Many tenants, particularly the largest cloud service providers known as “hyperscalers”, have led efforts to improve energy efficiency. Sustainability has been a high priority for these firms for some time, with several large tenants and technology companies setting significant carbon reduction goals. Reducing emissions through data centres will be a key effort. In 2018, Apple and Google generated enough renewable energy to run 100% of their data centres. Facebook, Microsoft, and Amazon have also made significant commitments, each setting goals to run their data centres on mostly renewable energy in the next few years.6

Beyond the largest hyperscalers, an increasing number of data centre companies and other enterprises have prioritised sustainability when selecting a data centre. These organisations are typically already tracking ESG-related metrics and they expect—or are required by customers and shareholders—to make ESG a priority when selecting real estate.

The data centre industry is also proactively addressing ESG via industry initiatives and organisations such as the European Data Centre Association and the Future of Internet Power.7 Recently 25 companies and 17 associations across Europe announced an agreement to take specific measures to make data centres climate neutral by 2030.8

Sustainability benefitting all stakeholders

Given the importance of ESG to customers and investors, sustainable data centre practices are also good business—for both the landlord and tenant. Often times, data centres built and managed with the most robust set of ESG practices in place will have a distinct competitive advantage over those with less focus on sustainability. This is because the cost savings generated from lower energy consumption or the use of renewables can be directly passed on to customers through lower pricing. In addition, landlords appreciate that ESG standards are constantly increasing, so to preserve the investment value of their asset landlords want to be as proactive as possible in ensuring the facility will hold up to ESG standards in five or 10 years. And if landlords follow robust ESG policies and align with market standards, they will benefit from increased tenant attraction and retention as they demonstrate results from these partnerships.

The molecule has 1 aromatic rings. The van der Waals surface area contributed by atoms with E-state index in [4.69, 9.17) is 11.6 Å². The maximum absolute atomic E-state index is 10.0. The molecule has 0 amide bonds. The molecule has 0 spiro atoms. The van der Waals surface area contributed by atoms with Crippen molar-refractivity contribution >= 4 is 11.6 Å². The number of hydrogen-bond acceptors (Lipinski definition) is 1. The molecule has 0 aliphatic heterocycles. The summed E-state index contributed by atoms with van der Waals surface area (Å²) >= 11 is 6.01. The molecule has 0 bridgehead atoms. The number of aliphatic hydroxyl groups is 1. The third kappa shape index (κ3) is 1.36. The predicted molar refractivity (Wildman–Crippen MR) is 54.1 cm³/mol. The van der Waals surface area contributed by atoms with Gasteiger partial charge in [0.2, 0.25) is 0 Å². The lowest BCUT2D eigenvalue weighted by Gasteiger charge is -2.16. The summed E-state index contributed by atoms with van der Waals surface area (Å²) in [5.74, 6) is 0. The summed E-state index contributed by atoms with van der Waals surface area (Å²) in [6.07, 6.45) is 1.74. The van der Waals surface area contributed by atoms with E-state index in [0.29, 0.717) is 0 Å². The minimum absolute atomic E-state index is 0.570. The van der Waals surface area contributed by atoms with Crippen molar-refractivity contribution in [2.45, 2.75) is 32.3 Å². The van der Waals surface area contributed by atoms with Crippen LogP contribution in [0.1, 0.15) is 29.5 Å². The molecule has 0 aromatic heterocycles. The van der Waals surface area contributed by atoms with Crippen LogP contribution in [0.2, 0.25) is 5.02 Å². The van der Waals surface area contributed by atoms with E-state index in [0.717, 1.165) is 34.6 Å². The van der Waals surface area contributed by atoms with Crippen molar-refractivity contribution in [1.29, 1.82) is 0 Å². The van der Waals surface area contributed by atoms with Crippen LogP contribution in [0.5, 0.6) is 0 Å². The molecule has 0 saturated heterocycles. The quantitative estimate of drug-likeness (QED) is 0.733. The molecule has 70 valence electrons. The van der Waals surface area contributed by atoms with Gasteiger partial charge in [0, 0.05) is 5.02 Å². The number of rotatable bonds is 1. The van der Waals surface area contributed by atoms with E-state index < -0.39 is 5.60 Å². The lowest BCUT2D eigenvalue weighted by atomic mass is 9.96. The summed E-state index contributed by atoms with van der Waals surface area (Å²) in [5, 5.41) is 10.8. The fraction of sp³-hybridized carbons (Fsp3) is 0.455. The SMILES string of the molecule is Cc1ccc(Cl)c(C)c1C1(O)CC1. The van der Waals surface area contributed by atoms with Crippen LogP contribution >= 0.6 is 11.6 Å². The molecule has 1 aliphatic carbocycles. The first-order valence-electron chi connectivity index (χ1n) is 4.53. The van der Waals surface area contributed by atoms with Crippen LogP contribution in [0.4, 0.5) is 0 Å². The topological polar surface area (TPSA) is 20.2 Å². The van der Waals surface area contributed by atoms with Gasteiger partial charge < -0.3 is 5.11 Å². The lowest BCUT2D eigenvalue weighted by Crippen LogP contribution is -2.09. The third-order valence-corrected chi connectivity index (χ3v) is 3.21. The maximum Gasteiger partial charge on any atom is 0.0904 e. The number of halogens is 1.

Good ESG practices can also help project financing, as investors of all types favor the most efficient technologies. Many are becoming more willing to finance long-term projects focused on renewable energies. In some instances, data centre operators are securing financing with interest rates linked to sustainability targets, allowing borrowers to pay loans back at lower interest rates if certain sustainability-linked commitments are met.9 These can include commitments to reporting requirements, zero-carbon renewable energy targets and workplace safety.

As an increasing share of global commerce and consumer activity moves online, the relationship of data centres to the digital economy will only grow stronger. More centres will be needed, and the importance of ESG as a top consideration in the building and management of these facilities will become increasingly critical.

Ultimately, forward-looking ESG practices matter because they are good for the environment and society. By taking a proactive role in promoting and implementing sustainability initiatives, the data centre industry will be best positioned to serve its essential role connecting the global economy.


Risk considerations

Investment involves risk including possible loss of principal. Past performance is no guarantee of future results. Potential investors should be aware of the risks inherent to owning and investing in real estate, including value fluctuations, capital market pricing volatility, liquidity risks, leverage, credit risk, occupancy risk and legal risk.

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MM11884-03 | 02/2021 | 1526122 - 02/2022